Drop it Like it’s Cold

The Drop

Michael R. Roskam’s Brooklyn set crime thriller, The Drop, is a deceptively pleasant nasty piece of work.

While walking home from work at his cousin Marv’s bar, Bob hears the heart-tugging yelps of a pit bull puppy in the trashcan of the unsuspecting Nadia.  Left with no choice but to rescue the poor dog, Bob is also drawn to Nadia, and thus blooms a romance.  The Drop is one of those “feel-good two lost souls getting together while raising a pet” movies that just so happens to take place inside a gritty little crime flick.  You see, Marv’s bar isn’t an ordinary dive, but a key drop bar for money flowing into a Chechen crime ring.  And that dog was dumped by Nadia’s ex, Eric, a scumbag who may have been involved in the disappearance of a former friend of Marv and Bob ten years earlier.  Adapted for the screen from his own short story “Animal Rescue” by Dennis Lehane, Roskam’s film is oddly paced but still wholly satisfying, where everyone plays their parts effectively, and all of the carefully crafted pieces fall towards a tense and tidy, albeit unpredictable, conclusion. Continue reading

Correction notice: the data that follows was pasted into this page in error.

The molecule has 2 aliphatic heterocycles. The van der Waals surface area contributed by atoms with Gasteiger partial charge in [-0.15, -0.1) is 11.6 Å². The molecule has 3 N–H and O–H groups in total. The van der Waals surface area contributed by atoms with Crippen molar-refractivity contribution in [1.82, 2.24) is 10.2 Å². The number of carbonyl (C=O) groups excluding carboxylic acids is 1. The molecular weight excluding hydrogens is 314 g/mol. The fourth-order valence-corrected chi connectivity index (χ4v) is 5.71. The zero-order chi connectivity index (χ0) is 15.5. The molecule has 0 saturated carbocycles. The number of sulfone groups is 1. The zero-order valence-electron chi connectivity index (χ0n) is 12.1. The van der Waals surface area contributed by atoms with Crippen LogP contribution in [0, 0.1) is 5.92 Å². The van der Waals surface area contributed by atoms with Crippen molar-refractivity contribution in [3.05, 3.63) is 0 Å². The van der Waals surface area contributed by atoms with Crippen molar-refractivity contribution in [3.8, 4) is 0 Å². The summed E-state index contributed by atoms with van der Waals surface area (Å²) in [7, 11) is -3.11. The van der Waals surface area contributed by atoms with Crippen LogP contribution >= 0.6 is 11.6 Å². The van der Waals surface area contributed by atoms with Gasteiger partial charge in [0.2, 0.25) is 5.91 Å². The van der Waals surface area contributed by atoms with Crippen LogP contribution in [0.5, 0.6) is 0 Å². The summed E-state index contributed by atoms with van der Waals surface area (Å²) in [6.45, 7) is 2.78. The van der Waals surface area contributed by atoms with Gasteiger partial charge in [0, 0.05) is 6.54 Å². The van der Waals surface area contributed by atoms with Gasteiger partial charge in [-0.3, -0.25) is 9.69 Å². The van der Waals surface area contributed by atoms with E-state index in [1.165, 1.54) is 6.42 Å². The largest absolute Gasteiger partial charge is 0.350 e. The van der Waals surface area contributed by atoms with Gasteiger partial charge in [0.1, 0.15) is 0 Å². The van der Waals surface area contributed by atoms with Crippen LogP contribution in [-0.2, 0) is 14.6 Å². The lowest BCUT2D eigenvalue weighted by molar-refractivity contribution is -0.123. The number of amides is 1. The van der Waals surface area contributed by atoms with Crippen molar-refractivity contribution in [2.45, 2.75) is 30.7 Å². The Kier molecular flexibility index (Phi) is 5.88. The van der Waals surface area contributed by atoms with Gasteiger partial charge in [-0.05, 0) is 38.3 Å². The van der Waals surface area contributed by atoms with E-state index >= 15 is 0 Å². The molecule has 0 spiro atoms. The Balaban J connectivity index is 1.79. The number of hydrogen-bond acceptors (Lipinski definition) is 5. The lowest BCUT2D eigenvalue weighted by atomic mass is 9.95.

Boardwalk Empire: Resignation

Boardwalk Empire Season 4 Promo3

Boardwalk Empire: Complete Episode Guide

Boardwalk Empire – Resignation

Season Four: Episode Two

Directed by: Alik Sakharov

Written by: Terence Winter, Howard Korder, Dennis Lehane

The Spin:  Jeffrey Wright makes a compelling appearance as new series regular Dr. Valentin Narcisse, the man behind the talent loaned out to Chalky’s Onyx Club, who exploits the mess Chalky’s man, Dunn, made last week to insinuate himself into Nucky’s world and get a piece of Chalky’s pie.   Though Narcisse is certainly intriguing, the writers are starting to spin their wheels with Chalky who is caught in a continuous spiral to no development where he’s trying to be a “king” only to ruled a “servant” by those around him.